(FinancialPress)—Representatives from the OPEC/non-OPEC coalition are mulling over potential options regarding an extension to their current crude oil output reduction deal, as per Iraqi oil minister Jabbar al-Luaibi at a conference earlier today.
On the table are a variety of options, including a plan that would cut an additional 1% from crude oil supplies, and would also extend the cut’s original deadline of March 2018, through to the end of next year.
Though no firm decisions have been made among the group, al-Luaibi opined that he didn’t personally see a need for further cuts, and believed any talk prior to the March expiry was “premature,” however he would support any consensus that OPEC arrives at.
“All in all, the outlook seems to be bright and prices are rising,” said al-Luaibi during the Gulf Intelligence Energy Markets Forum, hosted in Fujairah, United Arab Emirates.
Back in New York, the New York Mercantile Exchange struggled to indicate where WTI crude prices were heading. Prices dipped slightly to $49.88/barrel, after touching a high of $50.42. The prior trading day say oil prices barely budging, before landing on the highest settlement since the end of July, according to FactSet data. The October contract is set to expire at the end of tomorrow’s session.
November’s Brent crude prices also dipped slightly, shedding $0.15 to land at $55.33 on the ICE Futures Europe exchange.
The question of where things are heading lands back at OPEC’s feet, as output cutbacks require a certain level of compliance to be effective.
The current agreement, which launched on January 1 of this year, involves not only OPEC, but an additional 10 non-OPEC producers (led by Russia). The objective was to cut a combined 1.8 million barrels per day in output, running through to March of 2018, in order to rebalance the market, and rely more on draws on currently stored oil.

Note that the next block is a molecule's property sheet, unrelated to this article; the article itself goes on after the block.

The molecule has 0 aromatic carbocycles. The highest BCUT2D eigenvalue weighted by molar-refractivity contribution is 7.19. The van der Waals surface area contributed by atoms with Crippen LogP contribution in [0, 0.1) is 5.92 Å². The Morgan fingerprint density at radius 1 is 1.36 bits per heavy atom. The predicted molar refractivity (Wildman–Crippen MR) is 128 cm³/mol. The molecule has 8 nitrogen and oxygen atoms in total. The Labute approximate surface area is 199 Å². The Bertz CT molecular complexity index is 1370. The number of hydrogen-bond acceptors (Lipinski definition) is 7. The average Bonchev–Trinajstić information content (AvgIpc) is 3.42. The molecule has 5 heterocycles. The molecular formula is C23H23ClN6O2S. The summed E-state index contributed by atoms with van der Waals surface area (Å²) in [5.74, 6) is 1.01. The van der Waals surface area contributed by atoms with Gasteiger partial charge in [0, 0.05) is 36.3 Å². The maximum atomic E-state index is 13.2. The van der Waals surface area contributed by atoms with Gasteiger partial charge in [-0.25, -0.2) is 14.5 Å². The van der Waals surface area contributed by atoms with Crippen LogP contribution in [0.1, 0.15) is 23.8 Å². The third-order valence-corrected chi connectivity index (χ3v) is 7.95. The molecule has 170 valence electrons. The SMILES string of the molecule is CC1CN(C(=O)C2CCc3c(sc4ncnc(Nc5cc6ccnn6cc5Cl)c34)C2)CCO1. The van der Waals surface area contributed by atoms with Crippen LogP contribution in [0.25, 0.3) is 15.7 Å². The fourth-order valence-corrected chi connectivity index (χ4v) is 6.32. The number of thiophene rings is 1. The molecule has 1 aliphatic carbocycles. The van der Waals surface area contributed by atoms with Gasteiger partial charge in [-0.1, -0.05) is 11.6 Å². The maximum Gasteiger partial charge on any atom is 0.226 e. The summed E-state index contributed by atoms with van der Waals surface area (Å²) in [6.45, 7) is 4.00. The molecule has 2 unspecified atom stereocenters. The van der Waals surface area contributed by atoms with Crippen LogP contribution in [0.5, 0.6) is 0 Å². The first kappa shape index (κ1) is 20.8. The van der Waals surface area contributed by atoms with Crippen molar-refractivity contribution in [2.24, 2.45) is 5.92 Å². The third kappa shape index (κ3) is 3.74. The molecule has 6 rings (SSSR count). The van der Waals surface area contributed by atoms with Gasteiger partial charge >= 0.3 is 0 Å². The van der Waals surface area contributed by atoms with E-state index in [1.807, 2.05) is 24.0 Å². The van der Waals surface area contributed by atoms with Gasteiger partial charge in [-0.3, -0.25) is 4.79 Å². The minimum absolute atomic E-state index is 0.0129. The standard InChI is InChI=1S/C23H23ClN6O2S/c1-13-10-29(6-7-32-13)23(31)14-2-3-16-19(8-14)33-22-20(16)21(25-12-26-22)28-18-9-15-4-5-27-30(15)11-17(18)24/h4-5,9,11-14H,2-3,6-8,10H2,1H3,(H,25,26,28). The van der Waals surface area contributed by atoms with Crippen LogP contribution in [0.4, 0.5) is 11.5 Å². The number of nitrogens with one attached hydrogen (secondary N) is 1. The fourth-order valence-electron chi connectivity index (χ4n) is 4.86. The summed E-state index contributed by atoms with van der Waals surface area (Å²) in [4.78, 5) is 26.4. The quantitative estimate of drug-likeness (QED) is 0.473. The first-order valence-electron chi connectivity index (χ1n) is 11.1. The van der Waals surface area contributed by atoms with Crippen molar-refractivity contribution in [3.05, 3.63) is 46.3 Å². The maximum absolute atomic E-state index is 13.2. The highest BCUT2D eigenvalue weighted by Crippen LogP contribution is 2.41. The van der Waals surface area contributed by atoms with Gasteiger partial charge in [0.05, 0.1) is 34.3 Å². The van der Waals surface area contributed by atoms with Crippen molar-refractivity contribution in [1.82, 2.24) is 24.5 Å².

“Things are going OK. Compliance is about 80% in some case, mabe 73% in other cases,” added al-Luaibi. “This is expected. We sense the improvement in the market. It is better than last year.””
However, other experts are slightly less optimistic about compliance.
According to Mihir Kapadia, CEO and founder of Sun Global Investors raised doubts in a note, expressing concern over Saudi Arabia’s role as de facto leader of OPEC.
“(Saudi Arabia) is leading the cartel’s production cutback, the efforts to drain the glut has (sic) been rather difficult owing to a few over-steppers from within OPEC, along with rising U.S. output,” said Kapadia.
Kapadia pointed to data from the U.S. Energy Information Administration that was released yesterday, showing expectations for a 10th straight month of rising domestic shale-oil production—with October rising by 79,000 barrels per day.
“This is one of the prime reasons the commodity continues to be stuck between [the] $52-$55 mark,” added Kapadia.
The OPEC/non-OPEC cutback deal has already seen one extension so far, with the extension to March occurring back in May. However, U.S. production boosts, along with a lack of overall compliance by some of the deal’s signatories have reduced the deal’s effectiveness.